United States of America and Federal Maritime Commission, Appellants, v. Philip E. Bates et al., (two Cases).united States of America and Federal Maritime Commission, Appellants, v. Atlantic Container Line, Ltd., et al., (two Cases), 627 F.2d 349 (D.C. Cir. 1980)Annotate this Case
Argued March 14, 1980. Decided April 18, 1980. Rehearing Denied June 30, 1980
Marion L. Jetton, Atty., Dept. of Justice, Washington, D. C., with whom Barry Grossman, Atty., Dept. of Justice, Edward G. Gruis, Deputy Gen. Counsel and Anne E. Mickey, Atty., Federal Maritime Commission, Washington, D. C., were on the brief, for appellants.
John C. Fricano, Washington, D.C., with whom John M. Nannes, New York City, were on the brief, for appellees, Sea-Land Service, Inc., et al.
Sanford M. Litvack, New York City, was on the brief, for appellee, United States Lines, Inc., et al.
William Karas, Washington, D. C., was on the brief, for appellee, Atlantic Container Line, Ltd., et al., George W. Wise, Washington, D. C., also entered an appearance for appellee, Atlantic Container Line, Ltd.
Richard P. McGrath, Stamford, Conn., was on the brief, for appellee, American Export Lines, Inc.
Edwin Longcope, Washington, D. C., was on the brief, for appellee, Dart Container Line Co., Ltd. in Nos. 79-2162 and 79-2171 only.
Stanley O. Sher and Frank E. Massengale, Jr., Washington, D. C., were on the brief, for appellee, Hapag-Lloyd, Aktiengesellschaft.
William E. McDaniels and Jane E. Genster, Washington, D. C., were on the brief, for appellee, Seatrain Lines, Inc.
Preston Brown, Washington, D. C., was on the brief, for appellee, Manuel Diaz in No. 79-2171 only.
Seymour Glanzer, Washington, D. C., was on the brief, for appellee, Howard A. Levy in No. 79-2171 only.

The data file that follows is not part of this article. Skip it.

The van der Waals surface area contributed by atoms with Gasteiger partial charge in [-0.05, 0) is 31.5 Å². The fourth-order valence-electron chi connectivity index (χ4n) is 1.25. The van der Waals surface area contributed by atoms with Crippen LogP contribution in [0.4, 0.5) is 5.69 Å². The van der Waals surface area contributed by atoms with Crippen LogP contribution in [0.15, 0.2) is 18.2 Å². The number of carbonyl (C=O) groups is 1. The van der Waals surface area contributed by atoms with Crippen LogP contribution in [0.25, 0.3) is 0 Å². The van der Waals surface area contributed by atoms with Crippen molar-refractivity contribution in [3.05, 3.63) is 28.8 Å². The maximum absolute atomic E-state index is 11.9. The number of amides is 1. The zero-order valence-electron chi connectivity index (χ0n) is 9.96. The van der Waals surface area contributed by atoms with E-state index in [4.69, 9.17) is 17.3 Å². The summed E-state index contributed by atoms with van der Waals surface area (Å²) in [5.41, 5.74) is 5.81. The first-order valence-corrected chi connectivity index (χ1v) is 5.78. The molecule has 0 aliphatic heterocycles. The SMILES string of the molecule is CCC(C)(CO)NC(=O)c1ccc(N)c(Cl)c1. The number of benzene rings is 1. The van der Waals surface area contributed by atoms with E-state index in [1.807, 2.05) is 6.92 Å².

Robert A. Bicks, New York City, also entered an appearance for appellee, Edward J. Heine, Jr., in No. 79-1930 only.
Before MacKINNON, ROBB and WALD, Circuit Judges.
Opinion PER CURIAM.
On June 1, 1979, the District of Columbia grand jury completed its investigation of ocean shipping in the North Atlantic Ocean, and returned two one-count indictments charging seven carriers and thirteen individuals with violating Section 1 of the Sherman Act, 15 U.S.C. § 1. On June 21, 1979, the Federal Maritime Commission filed a petition in the district court under Fed. R. Crim. P. 6(e) (3) (C) (i) seeking access to "all proceedings before the grand jury" in both the criminal cases. This Rule provides:
(C) Disclosure otherwise prohibited by this rule of matters occurring before the grand jury may also be made
(i) when so directed by a court preliminarily to or in connection with a judicial proceeding;
Subsequently, the Commission served an order of investigation naming defendant carriers and their conferences as respondents, and directing an adjudicatory hearing to be held to determine whether practices alleged in the indictments violated Section 15 of the Shipping Act, 46 U.S.C. § 814. The district court denied the Commission's petition, holding that the grand jury materials sought are not preliminary to or in connection with a judicial proceeding as required by the Rule. We affirm. See In re Grand Jury Proceedings, 309 F.2d 440 (3d Cir. 1962) (Federal Trade Commission investigation was administrative, and not preliminary to a judicial proceeding).